I'm young again
I'm young again
I'm young again
I'm young again
'Quiet Little Voices' by We Were Promised Jetpacks
Who says you have to age gracefully?
94 year old track and field star Olga Kotelko. She didn't do athletics until she was 70 when she took up slow pitch. At 77 she took up track and field.
Battle of the 80+ year olds at Kona (Ironman Hawaii World Championships). My favorite part is when France Cokan falls into the road barrier and breaks the 2x6 then gets up and keeps going without missing a beat. Also the part where Lew Hollander explains that during the swim he has back pain that is the start of a kidney stone. Oh and leading up to the race he had a hernia and he ends up with a bad abdominal cramp for the whole marathon.
That video is from 2011 but Lew went back in 2012 and won his age group at the Hawaii Ironman. There were 2 other finishers in his age group. At 82 Sister Madonna Buder became the oldest woman to complete an Ironman and qualify for Hawaii. And for those unfamiliar with Ironman rules, there's a cutoff time of 17 hours in order to be considered a finisher so it's more than a matter of showing up and finishing. Plenty that are far younger don't make the cut-off time.
Nobody knows for sure why these folks seem to defy age but the general consensus is the obvious - a combination of genetics, lifestyle and attitude. Lew puts his success down to going anaerobic every day. Even though he's competing in one of the ultimate distance/endurance events most of his training consists of shorter, higher intensity type workouts.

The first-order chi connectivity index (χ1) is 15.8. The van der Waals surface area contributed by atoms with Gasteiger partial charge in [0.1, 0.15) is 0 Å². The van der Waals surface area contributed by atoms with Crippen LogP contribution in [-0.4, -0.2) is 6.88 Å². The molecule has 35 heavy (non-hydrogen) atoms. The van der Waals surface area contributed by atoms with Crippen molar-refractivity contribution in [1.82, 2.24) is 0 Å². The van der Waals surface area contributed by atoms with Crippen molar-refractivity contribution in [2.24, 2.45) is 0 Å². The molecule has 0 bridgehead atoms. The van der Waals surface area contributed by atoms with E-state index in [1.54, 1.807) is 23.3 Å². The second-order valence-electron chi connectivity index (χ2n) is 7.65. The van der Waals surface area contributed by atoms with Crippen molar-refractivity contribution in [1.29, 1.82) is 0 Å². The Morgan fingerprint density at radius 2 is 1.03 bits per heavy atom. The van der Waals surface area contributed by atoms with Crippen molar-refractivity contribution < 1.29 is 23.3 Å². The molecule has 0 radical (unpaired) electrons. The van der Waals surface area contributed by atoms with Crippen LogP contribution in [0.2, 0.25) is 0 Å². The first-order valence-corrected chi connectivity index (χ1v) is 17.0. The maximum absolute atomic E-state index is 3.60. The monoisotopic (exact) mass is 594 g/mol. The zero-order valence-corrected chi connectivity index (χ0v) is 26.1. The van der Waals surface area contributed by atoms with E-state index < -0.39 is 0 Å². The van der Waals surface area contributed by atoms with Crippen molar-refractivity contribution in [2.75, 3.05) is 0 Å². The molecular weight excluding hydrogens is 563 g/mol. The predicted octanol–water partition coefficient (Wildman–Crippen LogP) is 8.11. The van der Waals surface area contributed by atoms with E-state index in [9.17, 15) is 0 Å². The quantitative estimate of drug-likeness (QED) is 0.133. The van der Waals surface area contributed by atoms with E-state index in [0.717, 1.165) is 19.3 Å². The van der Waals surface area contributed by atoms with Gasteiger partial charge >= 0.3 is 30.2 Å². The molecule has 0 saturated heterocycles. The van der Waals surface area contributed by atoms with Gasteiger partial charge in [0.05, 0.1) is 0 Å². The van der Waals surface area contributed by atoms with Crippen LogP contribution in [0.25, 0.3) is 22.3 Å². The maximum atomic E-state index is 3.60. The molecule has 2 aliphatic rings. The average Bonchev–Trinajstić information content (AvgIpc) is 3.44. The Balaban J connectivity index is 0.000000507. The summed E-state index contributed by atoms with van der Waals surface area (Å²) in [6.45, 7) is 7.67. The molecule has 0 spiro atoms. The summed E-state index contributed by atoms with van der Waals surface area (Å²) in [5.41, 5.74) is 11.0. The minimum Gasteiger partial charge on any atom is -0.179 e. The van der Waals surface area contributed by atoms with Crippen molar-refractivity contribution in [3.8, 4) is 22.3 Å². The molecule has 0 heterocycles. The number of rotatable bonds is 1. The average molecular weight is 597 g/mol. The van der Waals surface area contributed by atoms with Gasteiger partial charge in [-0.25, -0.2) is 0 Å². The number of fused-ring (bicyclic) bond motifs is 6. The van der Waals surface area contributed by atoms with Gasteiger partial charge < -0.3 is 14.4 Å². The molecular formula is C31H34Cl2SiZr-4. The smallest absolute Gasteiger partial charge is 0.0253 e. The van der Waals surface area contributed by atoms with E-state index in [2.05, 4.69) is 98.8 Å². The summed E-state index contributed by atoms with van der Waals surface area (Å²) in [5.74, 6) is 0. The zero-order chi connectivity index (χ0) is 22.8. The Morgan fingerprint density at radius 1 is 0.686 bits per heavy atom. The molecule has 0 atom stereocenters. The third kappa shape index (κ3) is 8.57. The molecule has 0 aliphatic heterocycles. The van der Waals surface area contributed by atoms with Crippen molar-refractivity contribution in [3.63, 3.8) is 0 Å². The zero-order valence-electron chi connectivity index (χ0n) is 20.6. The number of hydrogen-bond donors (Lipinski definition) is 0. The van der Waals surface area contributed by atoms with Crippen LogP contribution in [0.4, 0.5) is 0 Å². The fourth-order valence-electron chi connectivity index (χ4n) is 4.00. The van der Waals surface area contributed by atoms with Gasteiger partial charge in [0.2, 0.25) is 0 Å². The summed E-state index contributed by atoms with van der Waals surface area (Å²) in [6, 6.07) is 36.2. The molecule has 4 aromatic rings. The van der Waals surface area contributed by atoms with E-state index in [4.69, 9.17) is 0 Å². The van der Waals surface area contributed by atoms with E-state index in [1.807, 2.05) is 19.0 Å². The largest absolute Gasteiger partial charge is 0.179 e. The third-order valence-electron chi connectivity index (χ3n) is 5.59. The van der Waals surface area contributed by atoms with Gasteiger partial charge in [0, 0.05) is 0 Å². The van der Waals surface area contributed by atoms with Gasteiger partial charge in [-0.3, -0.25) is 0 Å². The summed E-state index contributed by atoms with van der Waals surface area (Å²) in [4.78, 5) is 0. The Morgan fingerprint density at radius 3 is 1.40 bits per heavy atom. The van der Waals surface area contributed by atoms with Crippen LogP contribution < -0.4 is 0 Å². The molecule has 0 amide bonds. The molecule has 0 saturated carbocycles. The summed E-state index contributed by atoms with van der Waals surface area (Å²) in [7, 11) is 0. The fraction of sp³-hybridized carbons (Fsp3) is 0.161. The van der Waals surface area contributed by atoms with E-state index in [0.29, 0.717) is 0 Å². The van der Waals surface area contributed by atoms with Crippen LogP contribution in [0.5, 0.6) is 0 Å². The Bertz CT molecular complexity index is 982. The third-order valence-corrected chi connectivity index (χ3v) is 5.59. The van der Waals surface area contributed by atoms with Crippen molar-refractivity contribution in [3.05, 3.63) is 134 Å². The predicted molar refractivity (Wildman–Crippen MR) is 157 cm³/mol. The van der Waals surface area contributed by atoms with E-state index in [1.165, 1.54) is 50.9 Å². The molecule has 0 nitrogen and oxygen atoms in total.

Lew's Longevity Secrets
And I have to agree with him. Over the past couple of years I've arrived at the same conclusion for my own training. Lots of long, slow to moderate endurance type workouts led to knee pain, back pain and various overuse injuries. I still do long workouts on occasion but I do a lot more shorter, higher intensity type stuff these days - intervals of swimming running and biking, fartlek running and biking, plyometrics, strength training including a lot of core work. Core work, core work and more core work. I started going to a fitness bootcamp a year and a half ago and in the past year I've been going more regularly and I can't believe the difference it's made in my triathlon racing, agility trialing and perhaps most importantly how I move through the world day to day and how I feel. Yeah I've got back pain, knee pain, arthritis in my foot, etc. etc. I've had knee surgery and a fairly invasive foot surgery. Yet the strength training and plyometrics have given me a new lease on life, I barely notice my daily aches and pains. I also eat well, vegetarian, lots of vegetables and whole foods, very little sugar or processed foods. I'm convinced that sugar plays a huge role in aging though that's a whole 'nother post. It's bad stuff though and as I've gotten older I'm not able to tolerate it as much. You can go to Youtube and search for 'Robert Lustig' for plenty of science-y stuff on the evils of sugar. Or google 'aging' and 'sugar' and 'insulin' and there is more info. than you probably want to know.